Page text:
I fully approve of this

Britain is enjoying a remarkable apple boom, as hundreds of new community orchards revive lost varieties and contribute to a thriving heritage market.

According to Steve Oram, who is the apple diversity officer at the wildlife charity People’s Trust for Endangered Species: “We are adding new orchards to the register all the time. Some are in allotments, others in schools and even housing developments.

“After the postwar years of neglect and destruction, when 90% of the UK’s orchards were lost and supermarkets sold only a few varieties and imported 70 to 80% of their apples, it is very exciting.”

The Newquay community orchard in Cornwall was started in 2015 with a £66,000 crowdfunding appeal. More than 2,000 trees, including 120 local heritage varieties, have been planted on land donated by the Duchy of Cornwall.

Wholly and fully – as long as they’re doing what it says on the tin.

If people want little orchards of native (well, you know) apples then people should have little orchards of native apples. As long as, of course, they’re creating and maintaining those little orchards of native apples at their own expense. This is, after all, what liberalism means, that the peeps get to do what the peeps want. And if we’re to add some Burkean conservatism so that it’s the little platoons sorting it out for themselves then all the better.

As long as no one is being forced to pay for this through taxation then what could possibly be the problem?

At another level this is climbing Maslow’s Pyramid again. At one level of income we’ll take fruit in the only way we can, seasonally and in a limited manner. We get richer, technology advances, we can have apples year round – but that does mean trade, commercially sized operations and the inevitable limited selection. We get richer again and now we’ve more than sufficiency, let’s have that variety back again.

After all, it’s not as if we’re not seeing this right across the food chain, is it?

That roast beef of Olde Englande was most certainly better than the bully beef from Argentina or the Fray Bentos pie. As is the best grass fed British beef of today. But we moved through the cycle to get from most not being able to eat any beef, to all being able to have bad beef, to now again thinking more about the quality – we have a more than sufficiency of beef and can be picky about it.

19 thoughts on “I fully approve of this”

  1. That is good news. Many varieties of English apples have distinctive taste but often lack keeping qualities (generally the later an apple crops the longer it keeps) and also their appearance may not be entirely uniform, so supermarkets tend to avoid them. The opportunities for people to try other varieties ought to be welcomed.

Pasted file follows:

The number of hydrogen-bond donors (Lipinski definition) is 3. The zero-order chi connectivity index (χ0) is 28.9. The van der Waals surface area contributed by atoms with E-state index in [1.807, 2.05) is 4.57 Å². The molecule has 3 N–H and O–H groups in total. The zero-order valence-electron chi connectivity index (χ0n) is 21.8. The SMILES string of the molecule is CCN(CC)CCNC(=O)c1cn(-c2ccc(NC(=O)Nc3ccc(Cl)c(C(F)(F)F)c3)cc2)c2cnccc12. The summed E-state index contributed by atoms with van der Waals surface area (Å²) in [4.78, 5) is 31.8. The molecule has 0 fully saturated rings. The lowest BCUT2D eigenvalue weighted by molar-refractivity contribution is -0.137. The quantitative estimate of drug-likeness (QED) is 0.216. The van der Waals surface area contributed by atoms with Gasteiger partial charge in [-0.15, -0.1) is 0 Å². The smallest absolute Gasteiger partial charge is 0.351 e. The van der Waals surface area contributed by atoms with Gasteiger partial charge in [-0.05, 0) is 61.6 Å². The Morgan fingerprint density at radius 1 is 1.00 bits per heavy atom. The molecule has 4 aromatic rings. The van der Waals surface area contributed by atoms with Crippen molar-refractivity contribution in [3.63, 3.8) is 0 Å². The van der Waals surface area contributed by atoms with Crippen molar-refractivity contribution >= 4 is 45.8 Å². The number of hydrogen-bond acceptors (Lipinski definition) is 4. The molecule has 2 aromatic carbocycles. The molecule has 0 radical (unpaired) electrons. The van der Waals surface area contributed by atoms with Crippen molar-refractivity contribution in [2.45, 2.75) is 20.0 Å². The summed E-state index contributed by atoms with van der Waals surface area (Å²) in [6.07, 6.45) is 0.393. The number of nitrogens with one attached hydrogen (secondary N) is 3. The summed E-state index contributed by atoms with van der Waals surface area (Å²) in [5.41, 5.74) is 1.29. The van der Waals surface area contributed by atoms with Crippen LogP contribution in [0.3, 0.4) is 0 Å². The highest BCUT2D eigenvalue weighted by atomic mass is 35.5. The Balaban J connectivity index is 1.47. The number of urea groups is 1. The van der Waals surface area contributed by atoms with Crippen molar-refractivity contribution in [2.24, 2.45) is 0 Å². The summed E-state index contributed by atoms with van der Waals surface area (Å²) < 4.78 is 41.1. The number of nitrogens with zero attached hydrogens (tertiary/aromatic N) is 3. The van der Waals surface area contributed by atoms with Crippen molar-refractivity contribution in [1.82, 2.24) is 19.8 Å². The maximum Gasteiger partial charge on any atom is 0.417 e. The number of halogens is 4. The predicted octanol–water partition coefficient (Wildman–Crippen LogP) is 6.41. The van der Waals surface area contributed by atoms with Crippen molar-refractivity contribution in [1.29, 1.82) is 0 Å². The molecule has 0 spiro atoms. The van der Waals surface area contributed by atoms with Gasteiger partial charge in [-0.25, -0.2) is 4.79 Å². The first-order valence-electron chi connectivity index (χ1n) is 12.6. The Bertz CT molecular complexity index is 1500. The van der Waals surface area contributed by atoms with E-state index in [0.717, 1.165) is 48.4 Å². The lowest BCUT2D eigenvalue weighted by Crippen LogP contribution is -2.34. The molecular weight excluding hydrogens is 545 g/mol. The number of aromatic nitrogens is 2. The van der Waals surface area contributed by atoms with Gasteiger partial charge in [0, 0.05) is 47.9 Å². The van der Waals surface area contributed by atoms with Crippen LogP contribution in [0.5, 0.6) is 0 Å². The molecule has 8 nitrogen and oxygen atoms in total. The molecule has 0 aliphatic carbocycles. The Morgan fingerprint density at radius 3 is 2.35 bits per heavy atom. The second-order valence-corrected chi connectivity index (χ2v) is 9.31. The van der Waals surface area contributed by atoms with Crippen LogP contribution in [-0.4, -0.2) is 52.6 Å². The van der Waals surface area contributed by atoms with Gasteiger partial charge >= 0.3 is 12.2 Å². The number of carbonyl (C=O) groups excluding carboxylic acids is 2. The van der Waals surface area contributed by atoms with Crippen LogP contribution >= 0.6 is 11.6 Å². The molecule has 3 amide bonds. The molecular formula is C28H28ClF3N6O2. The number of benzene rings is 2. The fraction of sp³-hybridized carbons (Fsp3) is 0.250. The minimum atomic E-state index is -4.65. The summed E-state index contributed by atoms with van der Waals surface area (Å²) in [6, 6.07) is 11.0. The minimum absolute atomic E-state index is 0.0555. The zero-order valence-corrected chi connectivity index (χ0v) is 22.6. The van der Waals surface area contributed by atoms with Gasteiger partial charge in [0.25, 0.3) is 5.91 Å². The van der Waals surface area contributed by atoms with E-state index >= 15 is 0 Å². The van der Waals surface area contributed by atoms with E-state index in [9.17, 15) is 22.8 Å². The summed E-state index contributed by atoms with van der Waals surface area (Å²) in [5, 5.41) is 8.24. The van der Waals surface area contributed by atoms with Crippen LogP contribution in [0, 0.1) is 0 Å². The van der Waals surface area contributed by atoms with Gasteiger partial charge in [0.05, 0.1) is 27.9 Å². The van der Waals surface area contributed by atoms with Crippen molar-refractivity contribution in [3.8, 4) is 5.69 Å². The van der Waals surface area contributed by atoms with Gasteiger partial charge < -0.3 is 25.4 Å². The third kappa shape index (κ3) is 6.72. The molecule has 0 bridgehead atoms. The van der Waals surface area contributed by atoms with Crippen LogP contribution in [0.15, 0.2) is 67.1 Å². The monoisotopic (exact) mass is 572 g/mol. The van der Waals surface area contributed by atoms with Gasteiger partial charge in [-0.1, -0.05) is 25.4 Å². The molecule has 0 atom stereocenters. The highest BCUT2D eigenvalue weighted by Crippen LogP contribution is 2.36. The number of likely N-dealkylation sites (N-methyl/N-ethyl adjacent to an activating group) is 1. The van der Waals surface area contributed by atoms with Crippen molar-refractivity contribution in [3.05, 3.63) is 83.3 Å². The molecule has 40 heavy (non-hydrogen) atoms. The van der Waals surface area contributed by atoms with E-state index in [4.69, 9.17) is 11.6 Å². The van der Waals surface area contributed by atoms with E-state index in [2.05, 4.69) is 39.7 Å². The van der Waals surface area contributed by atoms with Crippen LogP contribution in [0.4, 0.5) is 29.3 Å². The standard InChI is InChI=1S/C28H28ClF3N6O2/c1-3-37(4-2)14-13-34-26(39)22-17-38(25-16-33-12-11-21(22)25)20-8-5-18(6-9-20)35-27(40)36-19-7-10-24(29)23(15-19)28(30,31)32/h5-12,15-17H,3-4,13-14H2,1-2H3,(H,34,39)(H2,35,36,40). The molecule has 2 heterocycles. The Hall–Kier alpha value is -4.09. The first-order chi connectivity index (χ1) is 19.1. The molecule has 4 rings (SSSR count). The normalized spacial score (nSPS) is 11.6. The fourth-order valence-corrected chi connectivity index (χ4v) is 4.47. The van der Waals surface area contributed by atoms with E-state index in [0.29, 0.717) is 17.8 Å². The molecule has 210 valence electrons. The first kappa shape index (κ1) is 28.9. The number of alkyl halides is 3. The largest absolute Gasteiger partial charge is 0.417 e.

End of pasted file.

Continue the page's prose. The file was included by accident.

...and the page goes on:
2. And when control is handed to a centralised body, then you’re far more likelly to lose something for good. I always wonder what a Cumberland sausage would taste like with meat from a Cumberland pig.

  3. About beef: I saw a programme on the telly a decade or more ago. Apparently our beef herds went downhill because Min Ag insisted on cross-breeding with continental breeds that didn’t taste as good. Anyone here know about this allegation?

  4. Dearieme

    True. Limousin, Charolais and Simmental all produce lean beef; at the time our betters were insisting that fat was bad for you. Never mind that it’s great for flavour.

  5. @ dearieme
    As I recall it, the Limousin and Charolais were praised because they were bigger and matured faster, but I wasn’t told that Min Ag insisted, just encouraged.
    No visible penetration of the French breeds in Scotland, possiobly too cold, so Aberdeen Angus dominates the market for premier quality beef.

  6. There’s a rare apple grown in the Old Orchard, Downham Market. A particularly sour variety, with an aftertaste of bitter venom.

  7. “No visible penetration of the French breeds in Scotland”: a welcome reversal of several centuries of history, then.

  8. added:

    I bet many “community orchards” are receiving grants from Taxayer funded green “charities”/

  9. @ Chris Miller
    Good point!
    Herefords used to be one of the leading beef cattle breeds.
    Sadly, I never see adverts for Hereford steaks by name in the UK.

  10. Bloke in North Dorset


    And if they aren’t it won’t be long before the professional leeches spot an opportunity and move in.

  11. What’s helping to pollinate these burgeoning apple orchards? The rapidly declining population of bees we’ve read so much about? Those survivors must be very busy bees indeed (cue: crap Arthur Askey song)…

  12. @ Morpork
    Enthusiasts are responding to concerns aout declining bee populations by setting up hives in their orchards and capturing swarms to put in them.

  13. Apples: check out the Queen of Denmark’s summer palace. Full of apple trees, and every one a different breed/type. There’s one there producing apples ~80% the size of your head! And if you go there after the family leave at end of summer (eg, now), you are free to collect as many as you want. I was munching on royal apples for the next 3 months of my campervan circumnavigation of the Baltic.

    Beef: check out Dexter. Yes, the midget breed. Far and away the best tasting beef I had in England. Find it in farmers markets/fairs in Hampshire/West Sussex.

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